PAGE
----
krpalmer: (anime)
Each successive volume of Legend of the Galactic Heroes arriving translated in print raises my hopes we’ll really get to the end of the series, even if it’s a conclusion I’ve already experienced through the anime adaptation. The eighth volume was where I supposed that this time for sure we’d be faced with a shocking development, one that would shake up certainties and leave the survivors in the story trying to make a new way forward. Once it had passed, though, I did have to recognize I’d forgotten some of the particulars of just how it had happened. In any case, with the various tactical schemes of the space opera battles easy enough to just sort of accept (a lot of the action in this volume is set in a choke-point in space set up beforehand as somehow constraining fleet deployment) the development did get away from everything else seeming to revolve around how enlightened a despot Kaiser Reinhard von Lohengramm is. Yang Wen-li, even holed up in a last redoubt, remained skeptical about what might happen “after Reinhard”; I’m afraid I was inclined to stay skeptical about the way Reinhard was himself presented and to muse about just what “the average folk” might wind up for whatever reason holding up, although it does seem like it just might be more interesting to provide an opposing argument by setting up a different fictional scenario than to just complain about the way a particular fictional scenario has been designed.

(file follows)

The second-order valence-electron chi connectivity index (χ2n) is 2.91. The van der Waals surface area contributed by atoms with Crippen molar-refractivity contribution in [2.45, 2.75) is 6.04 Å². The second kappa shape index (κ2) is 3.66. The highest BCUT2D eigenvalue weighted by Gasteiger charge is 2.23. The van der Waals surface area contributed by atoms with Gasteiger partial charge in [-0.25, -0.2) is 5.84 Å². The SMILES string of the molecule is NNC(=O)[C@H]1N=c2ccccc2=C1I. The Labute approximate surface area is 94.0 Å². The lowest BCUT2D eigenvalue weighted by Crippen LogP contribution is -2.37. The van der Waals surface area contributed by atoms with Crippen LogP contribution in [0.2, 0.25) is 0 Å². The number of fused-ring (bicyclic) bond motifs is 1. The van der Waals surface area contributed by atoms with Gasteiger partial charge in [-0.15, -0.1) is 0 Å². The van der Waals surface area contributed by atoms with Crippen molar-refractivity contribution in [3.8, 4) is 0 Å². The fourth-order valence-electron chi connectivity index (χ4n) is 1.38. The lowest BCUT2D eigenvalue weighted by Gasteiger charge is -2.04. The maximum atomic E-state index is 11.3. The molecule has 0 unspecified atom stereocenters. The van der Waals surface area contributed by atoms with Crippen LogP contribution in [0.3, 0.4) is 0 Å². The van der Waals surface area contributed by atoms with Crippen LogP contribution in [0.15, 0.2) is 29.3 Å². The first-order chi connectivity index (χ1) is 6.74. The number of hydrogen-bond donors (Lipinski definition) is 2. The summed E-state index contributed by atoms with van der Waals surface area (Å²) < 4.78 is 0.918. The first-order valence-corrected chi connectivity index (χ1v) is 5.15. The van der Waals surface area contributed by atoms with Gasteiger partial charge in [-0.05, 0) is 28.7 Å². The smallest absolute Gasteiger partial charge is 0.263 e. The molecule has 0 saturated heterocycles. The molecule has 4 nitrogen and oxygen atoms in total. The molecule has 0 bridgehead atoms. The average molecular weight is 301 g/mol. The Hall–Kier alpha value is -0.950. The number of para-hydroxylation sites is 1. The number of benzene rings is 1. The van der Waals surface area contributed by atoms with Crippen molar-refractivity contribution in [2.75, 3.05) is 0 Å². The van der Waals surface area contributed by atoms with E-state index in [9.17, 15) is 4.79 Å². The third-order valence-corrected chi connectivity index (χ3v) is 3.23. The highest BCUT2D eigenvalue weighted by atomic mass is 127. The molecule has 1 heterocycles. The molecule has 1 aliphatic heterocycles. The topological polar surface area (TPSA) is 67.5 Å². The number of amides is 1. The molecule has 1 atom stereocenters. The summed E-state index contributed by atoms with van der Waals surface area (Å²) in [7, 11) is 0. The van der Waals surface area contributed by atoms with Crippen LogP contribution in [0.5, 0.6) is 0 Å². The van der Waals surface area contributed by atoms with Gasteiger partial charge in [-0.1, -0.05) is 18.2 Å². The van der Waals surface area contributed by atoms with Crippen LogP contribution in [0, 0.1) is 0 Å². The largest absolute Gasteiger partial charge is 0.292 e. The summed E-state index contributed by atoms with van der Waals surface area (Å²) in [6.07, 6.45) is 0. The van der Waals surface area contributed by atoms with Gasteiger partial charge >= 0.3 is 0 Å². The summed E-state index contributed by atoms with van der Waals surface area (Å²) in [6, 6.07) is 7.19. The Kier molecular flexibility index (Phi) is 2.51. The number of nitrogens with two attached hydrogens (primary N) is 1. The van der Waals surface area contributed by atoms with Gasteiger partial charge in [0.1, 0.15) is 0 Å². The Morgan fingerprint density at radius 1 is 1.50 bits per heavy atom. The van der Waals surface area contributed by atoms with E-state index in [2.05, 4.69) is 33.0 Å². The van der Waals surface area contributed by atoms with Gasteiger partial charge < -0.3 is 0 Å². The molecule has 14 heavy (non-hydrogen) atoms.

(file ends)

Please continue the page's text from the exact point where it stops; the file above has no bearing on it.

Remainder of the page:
The omniscient narration of the book did seem to keep alluding to future developments I’m also familiar with. One thing that did surprise me, though, was a third translator showing up. I can’t say Matt Treyvaud’s work seemed any better or worse than what had come before; there was a certain bit of familiarity in the Imperial marshal Oskar von Reuentahl, who has one blue eye and one brown eye (a trait at least a minor fetish scattered through other anime series) being described as “heterochromiac.” I did look ahead again and see a pre-order listing for the ninth volume of the series, but it’s a long way away yet; even if getting to the end of the series keeps feeling a bit more likely, I can admit to feeling freer to wonder if that’ll happen this year.
krpalmer: (anime)
Seven Legend of the Galactic Heroes novels having been officially translated into English and sold in bookstores ought to be something, but I admit I was still relieved all over again on the appearance of the latest volume that "losses hadn't been cut in the face of seemingly inevitable book-to-book sales declines." Anyway, as I started into the seventh volume I did wonder about the recently concluded new anime adaptation (which hadn't even adapted to the end of the first volume) and its slicker character designs coming to mind; as I kept reading, though, my older memories of the older anime did seem to return.
What I remember may surprise you )
krpalmer: (anime)
For the third season in a row, I was attracted enough by the first descriptions of and reports on several new anime series being streamed on official services I already have subscriptions for to watch "with everyone else." By now, though, with that good fortune a little more familiar I was conscious first that all of the series I'd settled on had the leg up of connections to existing franchises (a little too resonant of certain rhetoric weighing on merely "domestic" productions these days) and second that the message board I follow has slowed down a great deal these days, with two or at the most three people commenting on new episodes. Presumably, seeing positive reactions from other people is a major point of watching things one episode a week.